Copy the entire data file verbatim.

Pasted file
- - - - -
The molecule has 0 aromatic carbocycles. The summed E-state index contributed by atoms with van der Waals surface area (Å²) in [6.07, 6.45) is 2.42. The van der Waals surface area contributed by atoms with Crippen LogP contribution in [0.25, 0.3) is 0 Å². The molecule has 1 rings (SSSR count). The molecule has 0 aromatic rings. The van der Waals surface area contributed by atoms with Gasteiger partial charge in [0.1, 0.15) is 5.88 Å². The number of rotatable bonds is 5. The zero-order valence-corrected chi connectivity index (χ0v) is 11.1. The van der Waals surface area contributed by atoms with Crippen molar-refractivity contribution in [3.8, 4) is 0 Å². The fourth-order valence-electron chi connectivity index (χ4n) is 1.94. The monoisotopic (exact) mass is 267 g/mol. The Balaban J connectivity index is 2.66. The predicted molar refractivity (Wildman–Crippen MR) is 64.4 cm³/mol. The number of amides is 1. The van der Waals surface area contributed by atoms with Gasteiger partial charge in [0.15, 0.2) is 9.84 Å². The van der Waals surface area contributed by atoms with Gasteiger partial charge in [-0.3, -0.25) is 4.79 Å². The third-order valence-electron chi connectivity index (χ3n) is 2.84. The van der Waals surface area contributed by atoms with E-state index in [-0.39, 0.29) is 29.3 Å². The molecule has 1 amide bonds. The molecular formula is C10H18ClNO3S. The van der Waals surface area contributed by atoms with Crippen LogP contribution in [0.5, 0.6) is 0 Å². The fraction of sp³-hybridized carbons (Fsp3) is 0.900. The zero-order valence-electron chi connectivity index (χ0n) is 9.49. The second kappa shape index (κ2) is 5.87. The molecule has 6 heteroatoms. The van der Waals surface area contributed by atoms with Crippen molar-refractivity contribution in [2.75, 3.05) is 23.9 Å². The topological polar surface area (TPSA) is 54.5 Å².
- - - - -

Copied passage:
The molecule has 0 aromatic carbocycles. The summed E-state index contributed by atoms with van der Waals surface area (Å²) in [6.07, 6.45) is 2.42. The van der Waals surface area contributed by atoms with Crippen LogP contribution in [0.25, 0.3) is 0 Å². The molecule has 1 rings (SSSR count). The molecule has 0 aromatic rings. The van der Waals surface area contributed by atoms with Gasteiger partial charge in [0.1, 0.15) is 5.88 Å². The number of rotatable bonds is 5. The zero-order valence-corrected chi connectivity index (χ0v) is 11.1. The van der Waals surface area contributed by atoms with Crippen molar-refractivity contribution in [3.8, 4) is 0 Å². The fourth-order valence-electron chi connectivity index (χ4n) is 1.94. The monoisotopic (exact) mass is 267 g/mol. The Balaban J connectivity index is 2.66. The predicted molar refractivity (Wildman–Crippen MR) is 64.4 cm³/mol. The number of amides is 1. The van der Waals surface area contributed by atoms with Gasteiger partial charge in [0.15, 0.2) is 9.84 Å². The van der Waals surface area contributed by atoms with Gasteiger partial charge in [-0.3, -0.25) is 4.79 Å². The third-order valence-electron chi connectivity index (χ3n) is 2.84. The van der Waals surface area contributed by atoms with E-state index in [-0.39, 0.29) is 29.3 Å². The molecule has 1 amide bonds. The molecular formula is C10H18ClNO3S. The van der Waals surface area contributed by atoms with Crippen LogP contribution in [0.5, 0.6) is 0 Å². The fraction of sp³-hybridized carbons (Fsp3) is 0.900. The zero-order valence-electron chi connectivity index (χ0n) is 9.49. The second kappa shape index (κ2) is 5.87. The molecule has 6 heteroatoms. The van der Waals surface area contributed by atoms with Crippen molar-refractivity contribution in [2.75, 3.05) is 23.9 Å². The topological polar surface area (TPSA) is 54.5 Å².